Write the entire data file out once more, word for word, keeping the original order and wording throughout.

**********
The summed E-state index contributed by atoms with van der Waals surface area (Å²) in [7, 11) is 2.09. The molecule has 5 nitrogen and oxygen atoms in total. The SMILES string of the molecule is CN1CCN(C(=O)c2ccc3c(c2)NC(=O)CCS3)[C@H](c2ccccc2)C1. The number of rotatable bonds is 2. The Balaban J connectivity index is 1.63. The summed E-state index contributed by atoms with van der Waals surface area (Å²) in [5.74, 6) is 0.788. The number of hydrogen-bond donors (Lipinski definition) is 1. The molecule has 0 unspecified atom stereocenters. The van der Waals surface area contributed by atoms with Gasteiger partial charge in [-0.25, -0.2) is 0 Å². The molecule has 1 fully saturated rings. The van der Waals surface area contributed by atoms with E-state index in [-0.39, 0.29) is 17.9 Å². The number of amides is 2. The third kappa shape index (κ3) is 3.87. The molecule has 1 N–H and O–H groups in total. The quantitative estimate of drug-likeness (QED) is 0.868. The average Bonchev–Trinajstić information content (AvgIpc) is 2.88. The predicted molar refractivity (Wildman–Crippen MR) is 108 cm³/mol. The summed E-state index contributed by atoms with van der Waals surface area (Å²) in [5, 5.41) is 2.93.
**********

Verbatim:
The summed E-state index contributed by atoms with van der Waals surface area (Å²) in [7, 11) is 2.09. The molecule has 5 nitrogen and oxygen atoms in total. The SMILES string of the molecule is CN1CCN(C(=O)c2ccc3c(c2)NC(=O)CCS3)[C@H](c2ccccc2)C1. The number of rotatable bonds is 2. The Balaban J connectivity index is 1.63. The summed E-state index contributed by atoms with van der Waals surface area (Å²) in [5.74, 6) is 0.788. The number of hydrogen-bond donors (Lipinski definition) is 1. The molecule has 0 unspecified atom stereocenters. The van der Waals surface area contributed by atoms with Gasteiger partial charge in [-0.25, -0.2) is 0 Å². The molecule has 1 fully saturated rings. The van der Waals surface area contributed by atoms with E-state index in [-0.39, 0.29) is 17.9 Å². The number of amides is 2. The third kappa shape index (κ3) is 3.87. The molecule has 1 N–H and O–H groups in total. The quantitative estimate of drug-likeness (QED) is 0.868. The average Bonchev–Trinajstić information content (AvgIpc) is 2.88. The predicted molar refractivity (Wildman–Crippen MR) is 108 cm³/mol. The summed E-state index contributed by atoms with van der Waals surface area (Å²) in [5, 5.41) is 2.93.